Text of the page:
This session invites papers that explore the “Architecture for the Common Good” in the Renaissance. Papers might focus on a primary-source text, examining the contribution of architecture to the public good. They might also present an architectural, urban or infrastructural project that hopes to contribute to the well-being of the community. Papers that specifically address the tensions that existed between public and private interests and that might have informed architectural patronage or design are likewise welcome.

Please send proposals by 1 August 2020 via email with the subject line “RSA 2021” to Nele De Raedt (nele.deraedtugent.be) and Elizabeth Merrill at (elizabethmerrill11gmail.com). The proposal should include a title (15 words max.); an abstract (200 words max.); and a one-paragraph CV (in prose, 200 words max.). Provide also full name, current affiliation, and email address.

This session is sponsored by the European Architectural Histories Network.

Submission guidelines are available at https://www.rsa.org/page/AnnualMeetingSubmissionsGuide

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[4] Renaissance Architecture in the Archives

From: Nele De Raedt, nele.deraedtugent.be
Date: Jun 18, 2020

Deadline: Aug 1, 2020

For the purist, to know a building is to experience it first-hand, sensorily – to see its forms, to hear its echoes, to touch its surfaces, and to feel its spaces. Of course, history does not always allow for this full experience. For buildings of the early modern period – few of which survive, and even fewer, if any, in their “original” form – the historian must rely on “secondary” sources: drawings, commentaries and treatises, correspondence records, and contracts. It’s from the archives that the great histories of the Renaissance Europe’s iconic constructions unfold: the Duomo of Florence, St. Peter’s Basilica, the Royal Palace of Amsterdam, the Royal Site of El Escorial, the numerous palaces of merchant princes. The study of architecture through the archives likewise unveils works that would otherwise be invisible: constructions and monuments, long ago destroyed; ephemeral designs and stage scenery; unrealized feats of engineering; legal disputes; and theoretical debates. It’s in the archives that we also learn the extraordinary tales of the unsung protagonists of building design.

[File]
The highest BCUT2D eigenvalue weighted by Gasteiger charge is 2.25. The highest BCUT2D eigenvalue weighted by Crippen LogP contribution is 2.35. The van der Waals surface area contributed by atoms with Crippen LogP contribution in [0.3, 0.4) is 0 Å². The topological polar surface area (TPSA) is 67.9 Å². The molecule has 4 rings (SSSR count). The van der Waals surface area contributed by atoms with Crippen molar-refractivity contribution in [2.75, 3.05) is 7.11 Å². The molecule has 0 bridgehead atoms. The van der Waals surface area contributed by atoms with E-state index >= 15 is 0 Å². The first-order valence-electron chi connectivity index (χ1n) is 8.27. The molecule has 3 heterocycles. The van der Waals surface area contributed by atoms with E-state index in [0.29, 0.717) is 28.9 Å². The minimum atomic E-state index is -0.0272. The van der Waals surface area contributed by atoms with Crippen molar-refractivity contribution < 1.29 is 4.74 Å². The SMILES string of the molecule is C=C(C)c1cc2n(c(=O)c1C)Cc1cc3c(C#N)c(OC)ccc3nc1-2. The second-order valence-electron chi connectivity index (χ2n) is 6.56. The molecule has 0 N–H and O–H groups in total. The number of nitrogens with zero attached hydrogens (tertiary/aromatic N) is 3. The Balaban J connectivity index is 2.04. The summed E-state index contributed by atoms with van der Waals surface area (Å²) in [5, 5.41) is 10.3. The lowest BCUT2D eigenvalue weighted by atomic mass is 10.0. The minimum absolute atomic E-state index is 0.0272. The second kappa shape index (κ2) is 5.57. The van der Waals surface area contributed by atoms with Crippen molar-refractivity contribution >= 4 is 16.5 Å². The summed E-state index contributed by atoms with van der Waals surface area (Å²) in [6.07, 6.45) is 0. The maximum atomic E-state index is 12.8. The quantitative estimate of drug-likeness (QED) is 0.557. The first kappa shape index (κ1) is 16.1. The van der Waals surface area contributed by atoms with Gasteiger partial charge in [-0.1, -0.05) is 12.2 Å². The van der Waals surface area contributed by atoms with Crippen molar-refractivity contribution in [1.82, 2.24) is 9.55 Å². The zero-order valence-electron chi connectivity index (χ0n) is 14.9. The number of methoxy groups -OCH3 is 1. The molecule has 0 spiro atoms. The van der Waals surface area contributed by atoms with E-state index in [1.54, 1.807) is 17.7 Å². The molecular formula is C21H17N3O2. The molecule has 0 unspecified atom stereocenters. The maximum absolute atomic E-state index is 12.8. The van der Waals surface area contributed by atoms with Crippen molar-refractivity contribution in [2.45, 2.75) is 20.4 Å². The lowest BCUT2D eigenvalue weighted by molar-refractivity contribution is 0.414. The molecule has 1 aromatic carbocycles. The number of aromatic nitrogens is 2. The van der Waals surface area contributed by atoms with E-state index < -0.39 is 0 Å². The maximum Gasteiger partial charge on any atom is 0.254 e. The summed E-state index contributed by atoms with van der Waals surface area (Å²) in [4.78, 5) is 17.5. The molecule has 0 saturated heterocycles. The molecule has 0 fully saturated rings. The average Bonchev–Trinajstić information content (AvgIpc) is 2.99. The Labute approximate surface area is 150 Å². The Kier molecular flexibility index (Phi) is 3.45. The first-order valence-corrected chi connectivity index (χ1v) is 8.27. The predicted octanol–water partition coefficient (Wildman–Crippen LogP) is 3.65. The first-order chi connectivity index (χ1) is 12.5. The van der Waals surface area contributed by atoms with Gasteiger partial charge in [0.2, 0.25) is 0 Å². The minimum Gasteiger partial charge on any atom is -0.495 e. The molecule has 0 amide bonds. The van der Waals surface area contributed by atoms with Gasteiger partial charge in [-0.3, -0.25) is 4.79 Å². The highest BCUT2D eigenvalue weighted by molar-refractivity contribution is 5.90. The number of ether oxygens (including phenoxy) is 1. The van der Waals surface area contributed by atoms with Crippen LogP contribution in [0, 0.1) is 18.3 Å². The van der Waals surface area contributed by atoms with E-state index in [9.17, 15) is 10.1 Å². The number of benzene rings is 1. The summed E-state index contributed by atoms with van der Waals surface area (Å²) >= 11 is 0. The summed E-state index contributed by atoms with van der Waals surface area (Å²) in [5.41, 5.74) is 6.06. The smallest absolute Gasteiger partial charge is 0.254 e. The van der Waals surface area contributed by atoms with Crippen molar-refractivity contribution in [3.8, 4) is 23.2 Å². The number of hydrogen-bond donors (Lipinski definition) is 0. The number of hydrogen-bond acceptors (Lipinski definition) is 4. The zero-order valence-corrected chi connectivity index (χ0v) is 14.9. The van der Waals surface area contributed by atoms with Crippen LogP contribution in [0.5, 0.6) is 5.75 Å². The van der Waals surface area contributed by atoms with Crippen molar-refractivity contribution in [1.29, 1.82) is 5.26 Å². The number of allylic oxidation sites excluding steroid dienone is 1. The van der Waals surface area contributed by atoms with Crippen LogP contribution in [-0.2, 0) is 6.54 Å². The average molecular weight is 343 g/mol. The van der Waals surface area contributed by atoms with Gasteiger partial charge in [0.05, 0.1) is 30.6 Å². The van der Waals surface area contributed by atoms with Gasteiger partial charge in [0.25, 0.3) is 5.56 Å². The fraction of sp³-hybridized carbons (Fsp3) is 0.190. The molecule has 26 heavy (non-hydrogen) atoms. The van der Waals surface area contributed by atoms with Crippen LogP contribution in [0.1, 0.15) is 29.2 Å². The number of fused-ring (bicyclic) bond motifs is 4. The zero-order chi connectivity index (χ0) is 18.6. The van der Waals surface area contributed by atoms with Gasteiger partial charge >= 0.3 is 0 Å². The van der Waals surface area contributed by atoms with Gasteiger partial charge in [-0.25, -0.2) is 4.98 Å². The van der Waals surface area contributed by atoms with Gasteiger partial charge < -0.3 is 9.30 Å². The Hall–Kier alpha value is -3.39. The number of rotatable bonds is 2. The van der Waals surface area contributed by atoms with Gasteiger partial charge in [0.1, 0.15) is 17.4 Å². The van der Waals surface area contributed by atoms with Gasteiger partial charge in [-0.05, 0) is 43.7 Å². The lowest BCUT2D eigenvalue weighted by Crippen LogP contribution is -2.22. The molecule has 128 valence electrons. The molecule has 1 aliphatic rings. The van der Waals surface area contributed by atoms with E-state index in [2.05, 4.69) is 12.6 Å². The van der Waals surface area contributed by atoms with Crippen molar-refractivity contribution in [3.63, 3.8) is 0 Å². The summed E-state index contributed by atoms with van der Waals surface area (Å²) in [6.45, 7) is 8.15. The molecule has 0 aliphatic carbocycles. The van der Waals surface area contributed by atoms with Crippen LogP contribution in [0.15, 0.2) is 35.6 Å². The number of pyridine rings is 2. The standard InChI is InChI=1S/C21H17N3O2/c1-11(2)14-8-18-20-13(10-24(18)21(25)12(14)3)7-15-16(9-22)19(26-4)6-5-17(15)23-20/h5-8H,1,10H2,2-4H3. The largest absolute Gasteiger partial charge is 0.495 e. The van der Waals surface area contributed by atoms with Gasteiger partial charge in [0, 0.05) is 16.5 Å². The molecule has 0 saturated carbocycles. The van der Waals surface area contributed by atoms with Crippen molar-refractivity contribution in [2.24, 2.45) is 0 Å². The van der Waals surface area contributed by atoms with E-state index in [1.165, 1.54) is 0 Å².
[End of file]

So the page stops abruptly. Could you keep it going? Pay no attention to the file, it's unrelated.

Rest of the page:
For centuries, the archives of Renaissance architecture were largely fixed and immobile, providing scholars with a wealth of information – at times, electrifying, at times, terribly banal – of the history of the built environment. Yet the archives have evolved, slowly over the course of the twentieth century, and increasingly so in recent years. New technologies have changed how documents are located and accessed. Drawings, manuscripts and rare printed sources have not only been digitalized, but have also been made Open Access. Within the archive, scanning devices and cell-phone cameras allow the historian to assemble years’ worth of data in a single afternoon. Off-site, computer software facilitates the processes of cataloguing documents, and even their transcription and translation. Where previously extensive time, training, resources and patience were necessary to access the precious records of Renaissance architecture, now these treasures can be easily retrieved by even the casual researcher in a distant locale.